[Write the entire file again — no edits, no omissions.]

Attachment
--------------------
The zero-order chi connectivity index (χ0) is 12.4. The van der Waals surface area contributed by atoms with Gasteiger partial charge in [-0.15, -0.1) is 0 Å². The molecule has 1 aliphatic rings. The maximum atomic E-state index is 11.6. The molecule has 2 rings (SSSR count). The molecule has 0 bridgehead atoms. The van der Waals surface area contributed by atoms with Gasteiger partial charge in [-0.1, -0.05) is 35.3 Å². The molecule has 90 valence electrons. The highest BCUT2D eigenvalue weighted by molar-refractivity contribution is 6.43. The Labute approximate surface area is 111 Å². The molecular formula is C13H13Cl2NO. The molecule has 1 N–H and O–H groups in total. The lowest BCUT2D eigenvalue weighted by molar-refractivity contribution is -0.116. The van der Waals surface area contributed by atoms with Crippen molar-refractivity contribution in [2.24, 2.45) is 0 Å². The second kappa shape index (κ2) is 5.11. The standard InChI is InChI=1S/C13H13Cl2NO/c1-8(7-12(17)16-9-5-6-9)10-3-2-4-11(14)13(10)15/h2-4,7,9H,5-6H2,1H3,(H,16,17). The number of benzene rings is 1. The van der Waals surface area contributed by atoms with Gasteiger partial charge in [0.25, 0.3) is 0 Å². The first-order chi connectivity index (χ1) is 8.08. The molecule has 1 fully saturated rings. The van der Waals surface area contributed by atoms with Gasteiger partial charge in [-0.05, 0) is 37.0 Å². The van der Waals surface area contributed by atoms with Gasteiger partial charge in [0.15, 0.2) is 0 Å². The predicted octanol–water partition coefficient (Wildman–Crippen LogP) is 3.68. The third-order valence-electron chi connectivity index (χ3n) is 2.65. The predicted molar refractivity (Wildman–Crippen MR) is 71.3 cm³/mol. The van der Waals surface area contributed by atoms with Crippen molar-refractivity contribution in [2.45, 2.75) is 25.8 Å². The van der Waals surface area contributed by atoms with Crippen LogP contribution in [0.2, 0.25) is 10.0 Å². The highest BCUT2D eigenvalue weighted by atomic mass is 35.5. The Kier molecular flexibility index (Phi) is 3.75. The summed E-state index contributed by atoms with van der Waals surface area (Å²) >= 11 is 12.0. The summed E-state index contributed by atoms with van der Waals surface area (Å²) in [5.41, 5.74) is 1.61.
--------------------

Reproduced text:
The zero-order chi connectivity index (χ0) is 12.4. The van der Waals surface area contributed by atoms with Gasteiger partial charge in [-0.15, -0.1) is 0 Å². The molecule has 1 aliphatic rings. The maximum atomic E-state index is 11.6. The molecule has 2 rings (SSSR count). The molecule has 0 bridgehead atoms. The van der Waals surface area contributed by atoms with Gasteiger partial charge in [-0.1, -0.05) is 35.3 Å². The molecule has 90 valence electrons. The highest BCUT2D eigenvalue weighted by molar-refractivity contribution is 6.43. The Labute approximate surface area is 111 Å². The molecular formula is C13H13Cl2NO. The molecule has 1 N–H and O–H groups in total. The lowest BCUT2D eigenvalue weighted by molar-refractivity contribution is -0.116. The van der Waals surface area contributed by atoms with Crippen molar-refractivity contribution in [2.24, 2.45) is 0 Å². The second kappa shape index (κ2) is 5.11. The standard InChI is InChI=1S/C13H13Cl2NO/c1-8(7-12(17)16-9-5-6-9)10-3-2-4-11(14)13(10)15/h2-4,7,9H,5-6H2,1H3,(H,16,17). The number of benzene rings is 1. The van der Waals surface area contributed by atoms with Gasteiger partial charge in [0.25, 0.3) is 0 Å². The first-order chi connectivity index (χ1) is 8.08. The molecule has 1 fully saturated rings. The van der Waals surface area contributed by atoms with Gasteiger partial charge in [-0.05, 0) is 37.0 Å². The van der Waals surface area contributed by atoms with Gasteiger partial charge in [0.15, 0.2) is 0 Å². The predicted octanol–water partition coefficient (Wildman–Crippen LogP) is 3.68. The third-order valence-electron chi connectivity index (χ3n) is 2.65. The predicted molar refractivity (Wildman–Crippen MR) is 71.3 cm³/mol. The van der Waals surface area contributed by atoms with Crippen molar-refractivity contribution in [2.45, 2.75) is 25.8 Å². The van der Waals surface area contributed by atoms with Crippen LogP contribution in [0.2, 0.25) is 10.0 Å². The highest BCUT2D eigenvalue weighted by atomic mass is 35.5. The Kier molecular flexibility index (Phi) is 3.75. The summed E-state index contributed by atoms with van der Waals surface area (Å²) >= 11 is 12.0. The summed E-state index contributed by atoms with van der Waals surface area (Å²) in [5.41, 5.74) is 1.61.